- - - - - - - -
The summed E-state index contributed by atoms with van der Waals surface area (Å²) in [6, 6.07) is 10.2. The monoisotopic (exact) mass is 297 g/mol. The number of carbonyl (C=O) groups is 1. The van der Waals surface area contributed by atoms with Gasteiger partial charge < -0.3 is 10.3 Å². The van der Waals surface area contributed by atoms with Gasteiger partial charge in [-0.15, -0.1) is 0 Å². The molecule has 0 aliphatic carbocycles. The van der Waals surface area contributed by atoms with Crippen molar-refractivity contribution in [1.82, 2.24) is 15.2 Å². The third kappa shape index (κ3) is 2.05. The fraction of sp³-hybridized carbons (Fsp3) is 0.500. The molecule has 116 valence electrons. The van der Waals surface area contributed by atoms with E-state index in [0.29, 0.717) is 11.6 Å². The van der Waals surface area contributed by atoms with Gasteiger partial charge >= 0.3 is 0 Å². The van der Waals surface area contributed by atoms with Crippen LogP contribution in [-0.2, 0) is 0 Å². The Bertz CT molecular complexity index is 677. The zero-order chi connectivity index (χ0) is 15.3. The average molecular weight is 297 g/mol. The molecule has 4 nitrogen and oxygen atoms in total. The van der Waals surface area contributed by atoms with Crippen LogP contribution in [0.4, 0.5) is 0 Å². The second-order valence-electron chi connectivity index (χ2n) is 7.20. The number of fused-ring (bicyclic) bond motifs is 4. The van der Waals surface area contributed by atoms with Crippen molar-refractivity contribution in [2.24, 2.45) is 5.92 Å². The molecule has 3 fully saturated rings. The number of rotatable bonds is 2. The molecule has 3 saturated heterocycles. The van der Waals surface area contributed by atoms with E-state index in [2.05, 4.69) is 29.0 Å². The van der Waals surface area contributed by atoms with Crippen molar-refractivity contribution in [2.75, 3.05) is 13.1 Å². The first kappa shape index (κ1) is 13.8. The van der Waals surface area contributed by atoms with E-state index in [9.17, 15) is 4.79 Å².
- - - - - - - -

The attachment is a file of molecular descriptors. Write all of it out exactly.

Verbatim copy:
The summed E-state index contributed by atoms with van der Waals surface area (Å²) in [6, 6.07) is 10.2. The monoisotopic (exact) mass is 297 g/mol. The number of carbonyl (C=O) groups is 1. The van der Waals surface area contributed by atoms with Gasteiger partial charge < -0.3 is 10.3 Å². The van der Waals surface area contributed by atoms with Gasteiger partial charge in [-0.15, -0.1) is 0 Å². The molecule has 0 aliphatic carbocycles. The van der Waals surface area contributed by atoms with Crippen molar-refractivity contribution in [1.82, 2.24) is 15.2 Å². The third kappa shape index (κ3) is 2.05. The fraction of sp³-hybridized carbons (Fsp3) is 0.500. The molecule has 116 valence electrons. The van der Waals surface area contributed by atoms with E-state index in [0.29, 0.717) is 11.6 Å². The van der Waals surface area contributed by atoms with Gasteiger partial charge >= 0.3 is 0 Å². The van der Waals surface area contributed by atoms with Crippen LogP contribution in [-0.2, 0) is 0 Å². The Bertz CT molecular complexity index is 677. The zero-order chi connectivity index (χ0) is 15.3. The average molecular weight is 297 g/mol. The molecule has 4 nitrogen and oxygen atoms in total. The van der Waals surface area contributed by atoms with Crippen LogP contribution in [0.4, 0.5) is 0 Å². The second-order valence-electron chi connectivity index (χ2n) is 7.20. The number of fused-ring (bicyclic) bond motifs is 4. The van der Waals surface area contributed by atoms with Crippen molar-refractivity contribution in [2.24, 2.45) is 5.92 Å². The molecule has 3 fully saturated rings. The number of rotatable bonds is 2. The molecule has 3 saturated heterocycles. The van der Waals surface area contributed by atoms with E-state index in [2.05, 4.69) is 29.0 Å². The van der Waals surface area contributed by atoms with Crippen molar-refractivity contribution in [2.75, 3.05) is 13.1 Å². The first kappa shape index (κ1) is 13.8. The van der Waals surface area contributed by atoms with E-state index in [9.17, 15) is 4.79 Å².